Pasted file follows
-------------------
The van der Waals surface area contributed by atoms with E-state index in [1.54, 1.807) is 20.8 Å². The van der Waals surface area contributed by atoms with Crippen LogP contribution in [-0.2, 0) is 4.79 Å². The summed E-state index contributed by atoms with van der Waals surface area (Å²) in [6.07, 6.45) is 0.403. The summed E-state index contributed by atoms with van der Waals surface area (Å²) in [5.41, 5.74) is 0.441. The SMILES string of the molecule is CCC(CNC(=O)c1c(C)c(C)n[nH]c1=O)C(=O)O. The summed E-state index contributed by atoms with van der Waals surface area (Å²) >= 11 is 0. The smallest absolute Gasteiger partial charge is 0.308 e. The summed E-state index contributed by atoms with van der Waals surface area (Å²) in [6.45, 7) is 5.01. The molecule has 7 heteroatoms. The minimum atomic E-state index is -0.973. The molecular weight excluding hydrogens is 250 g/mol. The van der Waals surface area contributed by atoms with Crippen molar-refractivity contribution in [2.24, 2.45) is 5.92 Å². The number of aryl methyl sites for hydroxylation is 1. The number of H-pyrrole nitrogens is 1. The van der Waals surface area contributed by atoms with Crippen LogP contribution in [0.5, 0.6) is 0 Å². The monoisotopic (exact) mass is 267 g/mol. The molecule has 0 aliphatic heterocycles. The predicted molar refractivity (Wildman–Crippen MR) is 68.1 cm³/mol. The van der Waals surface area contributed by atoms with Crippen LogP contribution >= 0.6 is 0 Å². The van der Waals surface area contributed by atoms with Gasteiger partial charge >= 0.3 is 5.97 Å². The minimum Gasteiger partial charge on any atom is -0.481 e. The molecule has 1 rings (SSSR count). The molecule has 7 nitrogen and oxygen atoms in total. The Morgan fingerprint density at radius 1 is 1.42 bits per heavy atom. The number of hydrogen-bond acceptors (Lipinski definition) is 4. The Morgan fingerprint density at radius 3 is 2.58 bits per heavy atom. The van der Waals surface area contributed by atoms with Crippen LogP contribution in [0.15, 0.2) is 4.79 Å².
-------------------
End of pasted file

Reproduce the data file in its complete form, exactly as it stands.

The van der Waals surface area contributed by atoms with E-state index in [1.54, 1.807) is 20.8 Å². The van der Waals surface area contributed by atoms with Crippen LogP contribution in [-0.2, 0) is 4.79 Å². The summed E-state index contributed by atoms with van der Waals surface area (Å²) in [6.07, 6.45) is 0.403. The summed E-state index contributed by atoms with van der Waals surface area (Å²) in [5.41, 5.74) is 0.441. The SMILES string of the molecule is CCC(CNC(=O)c1c(C)c(C)n[nH]c1=O)C(=O)O. The summed E-state index contributed by atoms with van der Waals surface area (Å²) >= 11 is 0. The smallest absolute Gasteiger partial charge is 0.308 e. The summed E-state index contributed by atoms with van der Waals surface area (Å²) in [6.45, 7) is 5.01. The molecule has 7 heteroatoms. The minimum atomic E-state index is -0.973. The molecular weight excluding hydrogens is 250 g/mol. The van der Waals surface area contributed by atoms with Crippen molar-refractivity contribution in [2.24, 2.45) is 5.92 Å². The number of aryl methyl sites for hydroxylation is 1. The number of H-pyrrole nitrogens is 1. The van der Waals surface area contributed by atoms with Crippen LogP contribution in [0.5, 0.6) is 0 Å². The monoisotopic (exact) mass is 267 g/mol. The molecule has 0 aliphatic heterocycles. The predicted molar refractivity (Wildman–Crippen MR) is 68.1 cm³/mol. The van der Waals surface area contributed by atoms with Crippen LogP contribution >= 0.6 is 0 Å². The van der Waals surface area contributed by atoms with Gasteiger partial charge >= 0.3 is 5.97 Å². The minimum Gasteiger partial charge on any atom is -0.481 e. The molecule has 1 rings (SSSR count). The molecule has 7 nitrogen and oxygen atoms in total. The Morgan fingerprint density at radius 1 is 1.42 bits per heavy atom. The number of hydrogen-bond acceptors (Lipinski definition) is 4. The Morgan fingerprint density at radius 3 is 2.58 bits per heavy atom. The van der Waals surface area contributed by atoms with Crippen LogP contribution in [0.15, 0.2) is 4.79 Å².